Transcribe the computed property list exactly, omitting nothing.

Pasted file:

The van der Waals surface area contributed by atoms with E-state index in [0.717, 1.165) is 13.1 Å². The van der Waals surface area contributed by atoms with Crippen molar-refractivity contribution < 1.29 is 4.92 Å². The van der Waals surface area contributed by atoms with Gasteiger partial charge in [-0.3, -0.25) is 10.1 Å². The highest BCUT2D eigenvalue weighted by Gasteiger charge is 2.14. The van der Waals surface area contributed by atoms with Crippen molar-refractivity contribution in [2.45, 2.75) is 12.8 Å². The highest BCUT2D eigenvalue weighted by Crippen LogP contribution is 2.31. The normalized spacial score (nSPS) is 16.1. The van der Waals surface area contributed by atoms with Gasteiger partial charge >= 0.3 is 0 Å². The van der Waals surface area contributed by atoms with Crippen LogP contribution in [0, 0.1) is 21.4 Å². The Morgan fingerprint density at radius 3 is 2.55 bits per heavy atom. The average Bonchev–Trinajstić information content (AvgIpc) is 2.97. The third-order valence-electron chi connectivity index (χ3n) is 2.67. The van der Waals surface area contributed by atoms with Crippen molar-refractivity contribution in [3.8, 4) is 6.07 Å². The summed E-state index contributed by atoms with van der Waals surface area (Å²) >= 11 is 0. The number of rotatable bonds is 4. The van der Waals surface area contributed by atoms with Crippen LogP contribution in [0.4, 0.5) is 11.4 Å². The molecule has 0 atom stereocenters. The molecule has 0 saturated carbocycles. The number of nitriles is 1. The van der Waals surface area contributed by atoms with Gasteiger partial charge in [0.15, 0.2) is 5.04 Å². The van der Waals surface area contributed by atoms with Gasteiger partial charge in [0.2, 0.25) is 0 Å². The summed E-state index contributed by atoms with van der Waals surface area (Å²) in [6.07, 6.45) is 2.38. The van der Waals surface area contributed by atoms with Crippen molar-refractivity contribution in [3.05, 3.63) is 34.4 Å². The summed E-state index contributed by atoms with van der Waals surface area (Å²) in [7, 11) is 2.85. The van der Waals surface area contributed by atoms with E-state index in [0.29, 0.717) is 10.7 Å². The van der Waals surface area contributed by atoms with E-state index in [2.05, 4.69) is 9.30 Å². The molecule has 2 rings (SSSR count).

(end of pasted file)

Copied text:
The van der Waals surface area contributed by atoms with E-state index in [0.717, 1.165) is 13.1 Å². The van der Waals surface area contributed by atoms with Crippen molar-refractivity contribution < 1.29 is 4.92 Å². The van der Waals surface area contributed by atoms with Gasteiger partial charge in [-0.3, -0.25) is 10.1 Å². The highest BCUT2D eigenvalue weighted by Gasteiger charge is 2.14. The van der Waals surface area contributed by atoms with Crippen molar-refractivity contribution in [2.45, 2.75) is 12.8 Å². The highest BCUT2D eigenvalue weighted by Crippen LogP contribution is 2.31. The normalized spacial score (nSPS) is 16.1. The van der Waals surface area contributed by atoms with Gasteiger partial charge >= 0.3 is 0 Å². The van der Waals surface area contributed by atoms with Crippen LogP contribution in [0, 0.1) is 21.4 Å². The Morgan fingerprint density at radius 3 is 2.55 bits per heavy atom. The average Bonchev–Trinajstić information content (AvgIpc) is 2.97. The third-order valence-electron chi connectivity index (χ3n) is 2.67. The van der Waals surface area contributed by atoms with Crippen molar-refractivity contribution in [3.8, 4) is 6.07 Å². The summed E-state index contributed by atoms with van der Waals surface area (Å²) >= 11 is 0. The number of rotatable bonds is 4. The van der Waals surface area contributed by atoms with Crippen LogP contribution in [0.4, 0.5) is 11.4 Å². The molecule has 0 atom stereocenters. The molecule has 0 saturated carbocycles. The number of nitriles is 1. The van der Waals surface area contributed by atoms with Gasteiger partial charge in [0.15, 0.2) is 5.04 Å². The van der Waals surface area contributed by atoms with Gasteiger partial charge in [0.2, 0.25) is 0 Å². The summed E-state index contributed by atoms with van der Waals surface area (Å²) in [6.07, 6.45) is 2.38. The van der Waals surface area contributed by atoms with Crippen molar-refractivity contribution in [3.05, 3.63) is 34.4 Å². The summed E-state index contributed by atoms with van der Waals surface area (Å²) in [7, 11) is 2.85. The van der Waals surface area contributed by atoms with E-state index in [0.29, 0.717) is 10.7 Å². The van der Waals surface area contributed by atoms with E-state index in [2.05, 4.69) is 9.30 Å². The molecule has 2 rings (SSSR count).